Vaccinations began with people over 80 years old and health workers, then they began to vaccinate people over 70 years old. It is planned that all adult citizens must receive at least one dose of the coronavirus vaccine by September 2021. The plan is to have two million vaccines per week, with each of the four main priority groups (up to 15 million people) receiving the first dose of vaccine by mid-February.
For the formation of immunity against coronavirus, with most vaccines, two doses must be administered with a specific time interval between them. The UK’s problem now is that patients are given only one dose, but that way more people get the vaccine. The government cannot guarantee that all vaccinated people will receive a second dose of vaccine if necessary.
How does the Pfizer-BioNTech vaccine work?
The authorities complain that they have neither time nor space. Prime Minister Boris Johnson believes vaccinations can be carried out around the clock, seven days a week. In Britain, "vaccinodromes" are created - any large spaces under a roof, including cathedrals (for example, Salisbury Cathedral).
News of a cut in Pfizer-BioNTech vaccine supply in the coming weeks will also have an impact on vaccination rates.
In the country, the situation with the pandemic is only getting worse due to a new mutation of the coronavirus. The country has almost 3.5 million infected and 90,000 deaths. There are over 37,000 patients with Covid-19 in hospitals.
The UK last week set a world record for the number of deaths from Covid-19 per 1 million people. per day: on average, 16.5 deaths per million people were recorded per week.
India is fighting fakes and wants to vaccinate 300 million people
On Saturday 16 January, India launched one of the most ambitious vaccination programs in the world. By July 2021, 300 million people from the country's 1.3 billion population are going to be vaccinated.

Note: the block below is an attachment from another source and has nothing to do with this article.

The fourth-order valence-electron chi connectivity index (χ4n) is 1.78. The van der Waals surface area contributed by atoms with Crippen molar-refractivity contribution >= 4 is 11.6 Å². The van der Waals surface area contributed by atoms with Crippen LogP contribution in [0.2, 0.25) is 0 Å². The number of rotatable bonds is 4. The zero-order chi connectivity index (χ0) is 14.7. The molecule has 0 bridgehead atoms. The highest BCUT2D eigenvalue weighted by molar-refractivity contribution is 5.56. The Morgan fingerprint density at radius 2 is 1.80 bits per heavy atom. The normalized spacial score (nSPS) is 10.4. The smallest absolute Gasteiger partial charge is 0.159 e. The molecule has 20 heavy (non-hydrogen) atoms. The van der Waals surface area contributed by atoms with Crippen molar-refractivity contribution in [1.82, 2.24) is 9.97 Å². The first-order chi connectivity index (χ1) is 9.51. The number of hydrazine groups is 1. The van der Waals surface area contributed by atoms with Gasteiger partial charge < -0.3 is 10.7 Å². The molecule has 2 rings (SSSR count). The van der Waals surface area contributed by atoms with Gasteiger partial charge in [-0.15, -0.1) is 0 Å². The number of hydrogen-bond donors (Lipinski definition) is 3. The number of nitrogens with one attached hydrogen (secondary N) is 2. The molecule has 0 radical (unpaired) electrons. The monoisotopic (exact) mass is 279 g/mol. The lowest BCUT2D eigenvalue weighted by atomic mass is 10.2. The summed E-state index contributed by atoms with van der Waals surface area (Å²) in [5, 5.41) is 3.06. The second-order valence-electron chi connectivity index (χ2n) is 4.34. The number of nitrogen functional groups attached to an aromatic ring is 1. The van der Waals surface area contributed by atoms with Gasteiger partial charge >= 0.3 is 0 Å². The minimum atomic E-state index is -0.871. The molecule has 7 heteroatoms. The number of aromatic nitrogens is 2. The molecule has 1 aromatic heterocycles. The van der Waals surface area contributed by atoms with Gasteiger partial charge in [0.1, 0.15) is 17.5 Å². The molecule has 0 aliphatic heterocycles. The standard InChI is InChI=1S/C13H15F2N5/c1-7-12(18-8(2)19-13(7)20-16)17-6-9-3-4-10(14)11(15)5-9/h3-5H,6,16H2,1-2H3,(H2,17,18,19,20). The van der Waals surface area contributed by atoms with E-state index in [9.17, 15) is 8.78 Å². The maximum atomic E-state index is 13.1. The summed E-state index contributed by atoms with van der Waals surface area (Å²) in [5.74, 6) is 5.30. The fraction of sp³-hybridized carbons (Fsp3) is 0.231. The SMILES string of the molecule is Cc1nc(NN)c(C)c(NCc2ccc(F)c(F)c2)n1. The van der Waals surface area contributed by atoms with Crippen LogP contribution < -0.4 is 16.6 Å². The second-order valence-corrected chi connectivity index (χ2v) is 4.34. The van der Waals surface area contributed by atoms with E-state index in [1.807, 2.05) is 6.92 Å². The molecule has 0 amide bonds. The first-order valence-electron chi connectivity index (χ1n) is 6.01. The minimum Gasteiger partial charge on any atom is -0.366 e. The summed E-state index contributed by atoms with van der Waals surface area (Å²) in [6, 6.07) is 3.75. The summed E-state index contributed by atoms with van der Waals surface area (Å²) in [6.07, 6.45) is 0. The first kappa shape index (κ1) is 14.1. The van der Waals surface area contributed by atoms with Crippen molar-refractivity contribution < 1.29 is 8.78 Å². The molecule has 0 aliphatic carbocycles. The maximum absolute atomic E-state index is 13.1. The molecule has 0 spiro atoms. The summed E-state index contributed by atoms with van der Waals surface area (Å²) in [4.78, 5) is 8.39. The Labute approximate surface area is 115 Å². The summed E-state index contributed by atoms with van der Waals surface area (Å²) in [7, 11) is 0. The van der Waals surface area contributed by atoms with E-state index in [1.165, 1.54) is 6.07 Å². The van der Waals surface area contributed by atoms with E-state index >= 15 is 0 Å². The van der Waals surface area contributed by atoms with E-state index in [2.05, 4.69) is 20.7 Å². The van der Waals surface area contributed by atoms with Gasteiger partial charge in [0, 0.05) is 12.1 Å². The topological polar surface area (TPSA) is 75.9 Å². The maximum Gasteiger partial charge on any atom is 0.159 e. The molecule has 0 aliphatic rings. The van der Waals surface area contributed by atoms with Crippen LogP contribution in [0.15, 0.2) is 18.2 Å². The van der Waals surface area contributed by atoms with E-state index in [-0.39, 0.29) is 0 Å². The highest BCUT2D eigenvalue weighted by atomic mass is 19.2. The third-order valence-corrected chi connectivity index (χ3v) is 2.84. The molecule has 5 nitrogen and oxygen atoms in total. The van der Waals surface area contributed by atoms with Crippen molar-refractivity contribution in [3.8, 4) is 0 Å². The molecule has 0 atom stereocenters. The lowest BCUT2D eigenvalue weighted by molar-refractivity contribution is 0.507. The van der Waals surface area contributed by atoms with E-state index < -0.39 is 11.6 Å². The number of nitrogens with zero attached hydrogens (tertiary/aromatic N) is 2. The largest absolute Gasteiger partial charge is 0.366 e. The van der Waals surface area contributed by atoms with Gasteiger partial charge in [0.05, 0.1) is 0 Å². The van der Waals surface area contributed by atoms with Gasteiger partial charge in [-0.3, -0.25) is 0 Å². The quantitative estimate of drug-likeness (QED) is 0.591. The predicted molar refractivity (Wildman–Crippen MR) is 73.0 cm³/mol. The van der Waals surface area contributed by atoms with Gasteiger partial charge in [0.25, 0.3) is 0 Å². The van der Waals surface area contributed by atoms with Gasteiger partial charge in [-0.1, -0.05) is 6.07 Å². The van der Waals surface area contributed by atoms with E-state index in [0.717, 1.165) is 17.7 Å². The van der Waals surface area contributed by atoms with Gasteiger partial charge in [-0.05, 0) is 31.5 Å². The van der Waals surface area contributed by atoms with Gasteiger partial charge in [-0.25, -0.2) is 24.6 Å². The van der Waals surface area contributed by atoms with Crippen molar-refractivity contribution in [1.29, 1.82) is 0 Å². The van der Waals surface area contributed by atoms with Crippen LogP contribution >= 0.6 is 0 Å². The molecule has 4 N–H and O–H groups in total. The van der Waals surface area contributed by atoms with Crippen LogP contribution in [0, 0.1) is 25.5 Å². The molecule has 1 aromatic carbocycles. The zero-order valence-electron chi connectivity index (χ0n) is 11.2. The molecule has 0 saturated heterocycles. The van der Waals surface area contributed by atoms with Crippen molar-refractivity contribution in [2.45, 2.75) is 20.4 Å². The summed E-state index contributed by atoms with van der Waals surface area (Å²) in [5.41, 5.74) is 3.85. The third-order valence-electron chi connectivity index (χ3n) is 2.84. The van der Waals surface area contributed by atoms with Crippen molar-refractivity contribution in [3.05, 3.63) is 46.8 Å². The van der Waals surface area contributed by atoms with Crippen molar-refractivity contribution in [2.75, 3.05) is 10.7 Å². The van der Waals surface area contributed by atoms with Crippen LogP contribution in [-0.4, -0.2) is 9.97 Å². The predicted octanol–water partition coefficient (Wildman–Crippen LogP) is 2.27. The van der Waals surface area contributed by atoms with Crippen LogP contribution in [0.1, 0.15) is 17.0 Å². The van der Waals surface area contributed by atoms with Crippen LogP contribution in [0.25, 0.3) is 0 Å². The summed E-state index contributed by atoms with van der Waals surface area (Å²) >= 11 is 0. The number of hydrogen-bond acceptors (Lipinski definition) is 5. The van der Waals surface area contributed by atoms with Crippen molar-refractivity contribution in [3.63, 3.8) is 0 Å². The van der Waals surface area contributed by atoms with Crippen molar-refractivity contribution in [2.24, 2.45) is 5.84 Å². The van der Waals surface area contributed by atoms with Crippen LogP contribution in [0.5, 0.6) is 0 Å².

India has approved two vaccines for use - Oxford-AstraZeneca (produced locally by the Indian Serum Institute) and a domestic vaccine developed by Bharath Biotech, whose clinical trials are still pending.
The Hindu newspaper reported that there is little turnout at medical centers in the regions because people are scared. Misinformation is spreading that the vaccine is not safe. There are many fakes on the Internet about the side effects of the vaccine, at the same time they publish videos with fictitious doctors broadcasting about the healing of patients with coronavirus with cow urine and vitamin C.
"We cannot force anyone to be vaccinated, it is voluntary," the doctor, who wants to stay unidentified, said.
India has the second-highest number of coronavirus cases in the world, with nearly 10.5 million people.
Vaccination in Europe: Countries complain of needle Shortages and doctors
The European Union has allowed the use of Pfizer and Moderna vaccines on its territory.
Germany began the vaccination campaign at the same time as France on December 27. In Germany, many are dissatisfied with the rate of vaccination, especially since it was the German company BioNTech (together with the American Pfizer) that released the vaccine. As of January 18, 1,139,297 people (1.4% of the population) received the first dose of the vaccine, 6581 people received the second. The population of Germany is 83 million people.
Another problem is logistics: many European countries have not thought about how the vaccine will reach the consumer.
Italy is among the leaders in vaccination against coronavirus in Europe. The authorities here complain about the need to spend time defrosting the vaccine, the difficulty in obtaining consent for vaccinations from vulnerable citizens in nursing homes. Experts also talk about a shortage of medical personnel and special needles for injecting the vaccine.